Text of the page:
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 / Index Ammonoids, xv, 175, 176-177, 184, 185, 186, Atlantic walrus (Odobenus rosmarus 197, 199 rosmarus), 7 Amphibians Audubon Society, 323 chytridiomycosis, 2, 35-37, 38, 42, 44 Australia. See also Indo-Australian climate change and, 2, 30, 38-41, 42, 44 Archipelago conservation, 35, 36, 42 amphibian populations, 2, 32, 37, 38 current extinction spasm, 2, 28, 30, 37, butterfly declines, 322 40, 42, 43-44, 331 fishery collapse, 11 diversity geographically, 31, 32, 34, 43, human impacts, 233, 269 266 marsupials, 203 habitat modification, 2, 30, 37, 40, 41, 42 mass extinctions, 229, 230, 231-232, 233, invasive species and, 35, 42 269 new species, 40-41, 42, 43 megafauna biomass, 239 number of recognized species, 31, 42, 68 parks and preserves, 336 parasites, 68, 72 phytoplankton pigment concentration, pollution and, 30-31, 35, 332 50 Rana of Sierra Nevada, 33-37 Aves. See Birds survival of mass extinctions, 2, 28-29, Avise, John C., iv, xiii-xiv, 244, 281-296 30, 43 Ayala, Francisco J., xiii-xiv threatened and endangered species, 27, Ayala, Hana, 290 30-33, 34, 41-43, 72 Angiosperm Phylogeny Group II, 144 B Angiosperms classification, 248 Back to Natives program, 326 elevational diversity gradients, 127-147 Bacterial communities Annelida, 66 abiotic filtering, 133, 134, 156 Apicomplexa/Microspora, 66 ecosystem services, 150 Aquaculture, 11, 23, 24, 25 elevational diversity gradients in soil Aquarium of the Pacific, 327 communities, 127-147 Arborescent lycopsids, 182 Baltic Sea, 15 Archaea, 150, 156, 287 Baltica continental plate, 199 Archaeocyathids, 179 Barbados, coral reefs, 19 Architectural diversity, 171, 179-180, 182, Barnosky, Anthony D., 168-169, 227-241 183, 184, 186-187 Barro Colorado Island, 115, 116, 117 Arctostaphylos, 254 Bartlett, Troy, 320-321 Artiodactyls, 273 Batrachochytrium dendrobatidis, 35-36, 38, Arthur M. Sackler Colloquium, iv, viii, xiii- 42, 44 xiv, xvi, 103-104, 147, 166 Bats, 124, 265, 273 Arthur M. Sackler Gallery of Asian Art, viii Bay of Fundy, 7-8, 11 Arthropleura, 175 Beach Bluffs Restoration Project, 327 Arthropoda, 66, 174, 181, 319-320, 321 Bees, 308, 324, 339 Asia Beetles, 65, 322, 324 clade disjunctions, 256, 258 Behavioral and social complexity, 171, 180, species diversity, 259 182-183, 184, 294-295 Asteraceae (sunflower family), 248-249, Beilschmiedia pendula, 116 250, 259 Belding’s Savannah sparrow, 327 Atelopus spp., 37, 39 Belemnites, 185 Atlantic Ocean Beringia, 75, 229, 230, 231-232, 257, 258 sea floor spreading, 29, 256 Bielby, Jon, 263-279 species declines and extinctions, 7, 8, 9, Bignoniaceae, 115, 117 12, 13, 17, 29, 59 Billfishes, 16, 17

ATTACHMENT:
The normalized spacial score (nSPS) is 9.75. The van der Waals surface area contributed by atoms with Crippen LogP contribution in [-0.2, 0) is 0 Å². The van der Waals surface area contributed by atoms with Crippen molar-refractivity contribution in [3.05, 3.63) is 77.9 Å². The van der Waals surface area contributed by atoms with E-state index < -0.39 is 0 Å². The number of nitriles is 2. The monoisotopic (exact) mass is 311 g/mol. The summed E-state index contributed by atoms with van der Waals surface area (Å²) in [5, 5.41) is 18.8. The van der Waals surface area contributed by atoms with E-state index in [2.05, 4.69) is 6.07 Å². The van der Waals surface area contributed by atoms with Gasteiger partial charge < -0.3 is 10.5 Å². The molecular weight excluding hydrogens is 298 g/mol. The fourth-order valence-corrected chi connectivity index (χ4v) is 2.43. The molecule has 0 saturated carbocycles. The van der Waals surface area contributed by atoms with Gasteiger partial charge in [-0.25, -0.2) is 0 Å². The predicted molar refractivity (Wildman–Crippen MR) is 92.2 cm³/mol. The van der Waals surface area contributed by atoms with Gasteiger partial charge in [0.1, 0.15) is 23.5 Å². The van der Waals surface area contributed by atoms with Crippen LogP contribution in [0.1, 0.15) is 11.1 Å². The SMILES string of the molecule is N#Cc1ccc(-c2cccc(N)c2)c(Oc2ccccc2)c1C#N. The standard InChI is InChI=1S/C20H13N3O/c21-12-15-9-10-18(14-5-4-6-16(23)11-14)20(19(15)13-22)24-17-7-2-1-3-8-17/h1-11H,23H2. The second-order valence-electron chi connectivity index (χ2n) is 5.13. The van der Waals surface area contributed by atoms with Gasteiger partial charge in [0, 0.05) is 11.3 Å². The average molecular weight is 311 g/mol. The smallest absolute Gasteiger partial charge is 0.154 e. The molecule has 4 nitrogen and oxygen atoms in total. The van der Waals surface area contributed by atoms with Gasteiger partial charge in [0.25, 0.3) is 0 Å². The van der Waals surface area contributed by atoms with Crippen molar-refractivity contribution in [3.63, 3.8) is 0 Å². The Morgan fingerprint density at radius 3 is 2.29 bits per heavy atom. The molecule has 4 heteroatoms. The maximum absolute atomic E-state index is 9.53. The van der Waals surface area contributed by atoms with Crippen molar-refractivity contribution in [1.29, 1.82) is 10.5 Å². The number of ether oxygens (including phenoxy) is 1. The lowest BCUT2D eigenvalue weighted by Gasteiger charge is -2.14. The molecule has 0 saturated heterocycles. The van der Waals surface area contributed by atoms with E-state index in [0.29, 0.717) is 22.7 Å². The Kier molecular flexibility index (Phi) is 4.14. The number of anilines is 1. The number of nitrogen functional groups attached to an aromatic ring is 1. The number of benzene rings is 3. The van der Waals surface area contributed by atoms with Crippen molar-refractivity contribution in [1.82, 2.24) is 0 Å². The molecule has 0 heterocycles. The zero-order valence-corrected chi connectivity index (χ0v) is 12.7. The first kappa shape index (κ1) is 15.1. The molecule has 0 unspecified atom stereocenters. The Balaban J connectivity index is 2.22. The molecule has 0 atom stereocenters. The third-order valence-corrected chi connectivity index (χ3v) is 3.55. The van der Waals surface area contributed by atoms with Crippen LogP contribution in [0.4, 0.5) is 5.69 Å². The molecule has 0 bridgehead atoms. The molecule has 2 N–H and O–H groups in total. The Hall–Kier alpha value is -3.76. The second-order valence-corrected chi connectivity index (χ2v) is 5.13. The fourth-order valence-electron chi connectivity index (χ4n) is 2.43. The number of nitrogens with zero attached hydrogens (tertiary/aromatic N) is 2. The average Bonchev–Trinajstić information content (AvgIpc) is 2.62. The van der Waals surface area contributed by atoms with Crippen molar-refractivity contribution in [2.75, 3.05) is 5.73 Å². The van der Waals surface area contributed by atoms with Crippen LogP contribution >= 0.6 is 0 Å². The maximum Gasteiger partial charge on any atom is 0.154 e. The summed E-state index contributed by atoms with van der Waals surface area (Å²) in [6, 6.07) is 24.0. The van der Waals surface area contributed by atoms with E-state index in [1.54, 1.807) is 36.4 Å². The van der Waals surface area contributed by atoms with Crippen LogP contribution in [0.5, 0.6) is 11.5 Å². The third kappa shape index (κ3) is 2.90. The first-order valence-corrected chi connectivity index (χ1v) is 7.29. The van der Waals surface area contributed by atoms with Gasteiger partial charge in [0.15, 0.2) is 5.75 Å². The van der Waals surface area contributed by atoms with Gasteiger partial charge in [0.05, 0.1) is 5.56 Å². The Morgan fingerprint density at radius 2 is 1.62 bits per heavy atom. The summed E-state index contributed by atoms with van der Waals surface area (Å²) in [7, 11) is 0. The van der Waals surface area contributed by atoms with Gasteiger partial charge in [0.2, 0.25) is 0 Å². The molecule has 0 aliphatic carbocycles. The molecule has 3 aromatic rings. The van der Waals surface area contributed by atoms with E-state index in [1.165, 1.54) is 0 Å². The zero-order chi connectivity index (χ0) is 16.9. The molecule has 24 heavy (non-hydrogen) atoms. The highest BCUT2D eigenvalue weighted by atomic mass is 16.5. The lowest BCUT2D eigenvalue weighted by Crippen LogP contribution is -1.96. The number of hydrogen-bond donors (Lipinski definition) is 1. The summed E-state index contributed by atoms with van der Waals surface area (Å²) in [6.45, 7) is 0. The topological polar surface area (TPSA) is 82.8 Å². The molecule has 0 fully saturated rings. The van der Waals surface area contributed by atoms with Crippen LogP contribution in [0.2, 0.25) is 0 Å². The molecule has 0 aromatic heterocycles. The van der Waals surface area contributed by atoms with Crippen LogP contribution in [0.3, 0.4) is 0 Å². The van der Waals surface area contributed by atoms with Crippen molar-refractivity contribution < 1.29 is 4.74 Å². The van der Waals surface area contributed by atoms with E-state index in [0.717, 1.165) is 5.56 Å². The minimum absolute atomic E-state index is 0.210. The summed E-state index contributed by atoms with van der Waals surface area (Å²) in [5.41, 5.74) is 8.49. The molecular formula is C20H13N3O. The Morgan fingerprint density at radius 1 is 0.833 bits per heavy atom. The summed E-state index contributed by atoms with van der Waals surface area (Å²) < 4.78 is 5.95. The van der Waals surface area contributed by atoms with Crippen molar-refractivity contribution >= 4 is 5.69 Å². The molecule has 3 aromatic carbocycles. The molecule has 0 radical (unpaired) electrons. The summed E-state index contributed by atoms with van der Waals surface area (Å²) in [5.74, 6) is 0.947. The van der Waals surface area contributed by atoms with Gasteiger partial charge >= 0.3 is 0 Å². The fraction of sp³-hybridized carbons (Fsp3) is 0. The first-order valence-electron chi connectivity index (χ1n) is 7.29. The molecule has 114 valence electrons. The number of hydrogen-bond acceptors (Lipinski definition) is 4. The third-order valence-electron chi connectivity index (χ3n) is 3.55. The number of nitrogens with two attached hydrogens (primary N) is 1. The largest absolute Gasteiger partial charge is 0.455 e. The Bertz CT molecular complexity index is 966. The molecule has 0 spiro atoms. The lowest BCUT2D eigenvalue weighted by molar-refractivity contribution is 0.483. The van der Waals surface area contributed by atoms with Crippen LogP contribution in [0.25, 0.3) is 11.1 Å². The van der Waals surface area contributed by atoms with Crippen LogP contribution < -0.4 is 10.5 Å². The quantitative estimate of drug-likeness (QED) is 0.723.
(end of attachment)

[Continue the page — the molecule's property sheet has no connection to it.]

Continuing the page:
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Index /  Bininda-Emonds, Olaf R. P., 263-279 geographical distribution of, 73-74, 75- BioBlitz biodiversity surveys, 314, 317 76, 252, 266 Biodiversity. See also individual taxa and habitat loss, 205, 323 introduced species, 99 ecosystems benefits, xv, 150 island species, 91, 93-94, 101 center of origin hypothesis, 50-51 land species, 73-76 centers of, 45, 48 land-use changes and, 75-76 cradles of, 266, 267 marine species, 9 defined, xiii, 28 parasites, 68, 69, 73-75 economic importance, 307-308 pollution and, 332 energy/productivity hypothesis, 49-50 predation and, 93, 323 global estimates, 66 surveys, 321, 323, 324-325 gradients, 47-51, 69-70, 73-74, 75 Bivalve mollusks. See also specific bivalves hotspots, xvi, 2, 51-55, 253, 289, 290, 319 collapse of fisheries, 13 human impacts, 1-2, 330-335; see also recovery dynamics after K-T extinction, Habitat fragment and loss; Human 168, 199, 200, 201-203 population; Hunting; rudist, 175, 176, 179, 180, 185, 193, losses, xvi, 28, 88; see also Extinction; 196-197 Mass extinctions Black Sea, 24 network of interactions, 173, 186 Blastoids, 175, 184 number of species, 63, 64-69, 88 Blastozoans, 176 outlook for, xvi, 24, 260-261, 331-335 Bluegill sunfish, 295 saturation point, 93 Bobcat, 324 scientific efforts, xvi Body size Biodiversity genetics bivalve, 192, 194, 195 legacy biotas in Pleistocene Parks, 244, and ecosystem process rates, 164 281-282, 289-292 and endemism, 2, 45, 53, 54, 55-56, 57- public education applications, 244, 282, 58, 59, 60-61 293-296 and energy budget, 237 standardization of biological and extinction/speciation dynamics, 45, classification, 244, 281, 283-289 46, 49-50, 51, 54, 56, 59, 60-61, 168, Biodiversity Project, 300, 302 192, 194, 195, 196, 265, 271, 272, 273, Biofuel production, 335, 336 275 Biogeochemical cycling, 18, 24, 129, 153 and geographic range size, 57-60, 61, Biomass 194, 272 carrying capacity for megafauna, and habitat saturation, 55, 57 236-237 and hitchhiking effects, 196 crash, 227, 231-234 and life history patterns, 51, 55-58 domesticates, 232, 239-240 megafauna, 228-229, 237 estimating, 238-240 productivity and, 49, 53-54, 60-61, 229 fisheries, 8-10, 14, 16-17 and reproductive capacity, 55, 56, 59, human, 227, 231, 233, 234, 236, 237, 238 265 nonhuman megafauna, 227, 239 stomatopods, 45, 46, 48, 49-50, 51, 53, parasites, 81 54, 55-58, 59, 60-61 recovery after QME, 227, 234-236 terrain elevation and, 49-50, 54, 55, 60, tradeoffs, 168-169, 229, 233 61, 272 Biophilia, 306 Bohai Sea, 9, 13 Bioreactor models, 158 Bolitoglossini, 31, 40 Bird diversity Bolivia, 112 extinctions, 8, 9, 86, 88, 91, 93, 186, 197, Borda-De-Água, Luis, 107-125 205, 231 Brachiopods, 59, 175, 176, 179, 180, 183, 184, 199